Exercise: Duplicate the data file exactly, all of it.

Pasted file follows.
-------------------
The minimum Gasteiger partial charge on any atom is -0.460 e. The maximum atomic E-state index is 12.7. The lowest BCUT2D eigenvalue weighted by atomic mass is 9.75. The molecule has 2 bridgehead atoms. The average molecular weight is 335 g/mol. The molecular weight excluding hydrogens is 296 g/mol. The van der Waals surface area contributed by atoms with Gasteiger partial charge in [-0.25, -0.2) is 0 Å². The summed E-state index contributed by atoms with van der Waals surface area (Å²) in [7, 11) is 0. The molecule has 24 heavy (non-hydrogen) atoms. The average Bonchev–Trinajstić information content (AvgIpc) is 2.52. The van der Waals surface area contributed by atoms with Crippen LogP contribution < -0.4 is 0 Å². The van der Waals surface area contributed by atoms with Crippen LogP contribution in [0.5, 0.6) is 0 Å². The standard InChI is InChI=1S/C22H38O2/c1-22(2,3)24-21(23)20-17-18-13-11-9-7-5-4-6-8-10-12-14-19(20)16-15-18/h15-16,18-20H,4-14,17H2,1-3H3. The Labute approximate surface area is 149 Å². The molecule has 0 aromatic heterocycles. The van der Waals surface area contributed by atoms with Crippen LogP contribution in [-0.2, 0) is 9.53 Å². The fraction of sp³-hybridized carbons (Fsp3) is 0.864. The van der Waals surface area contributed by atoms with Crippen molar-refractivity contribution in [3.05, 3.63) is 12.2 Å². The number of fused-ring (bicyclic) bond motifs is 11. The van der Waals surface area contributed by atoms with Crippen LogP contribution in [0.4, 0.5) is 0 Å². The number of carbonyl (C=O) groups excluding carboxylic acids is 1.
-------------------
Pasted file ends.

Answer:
The minimum Gasteiger partial charge on any atom is -0.460 e. The maximum atomic E-state index is 12.7. The lowest BCUT2D eigenvalue weighted by atomic mass is 9.75. The molecule has 2 bridgehead atoms. The average molecular weight is 335 g/mol. The molecular weight excluding hydrogens is 296 g/mol. The van der Waals surface area contributed by atoms with Gasteiger partial charge in [-0.25, -0.2) is 0 Å². The summed E-state index contributed by atoms with van der Waals surface area (Å²) in [7, 11) is 0. The molecule has 24 heavy (non-hydrogen) atoms. The average Bonchev–Trinajstić information content (AvgIpc) is 2.52. The van der Waals surface area contributed by atoms with Crippen LogP contribution < -0.4 is 0 Å². The van der Waals surface area contributed by atoms with Crippen LogP contribution in [0.5, 0.6) is 0 Å². The standard InChI is InChI=1S/C22H38O2/c1-22(2,3)24-21(23)20-17-18-13-11-9-7-5-4-6-8-10-12-14-19(20)16-15-18/h15-16,18-20H,4-14,17H2,1-3H3. The Labute approximate surface area is 149 Å². The molecule has 0 aromatic heterocycles. The van der Waals surface area contributed by atoms with Crippen LogP contribution in [-0.2, 0) is 9.53 Å². The fraction of sp³-hybridized carbons (Fsp3) is 0.864. The van der Waals surface area contributed by atoms with Crippen molar-refractivity contribution in [3.05, 3.63) is 12.2 Å². The number of fused-ring (bicyclic) bond motifs is 11. The van der Waals surface area contributed by atoms with Crippen LogP contribution in [0.4, 0.5) is 0 Å². The number of carbonyl (C=O) groups excluding carboxylic acids is 1.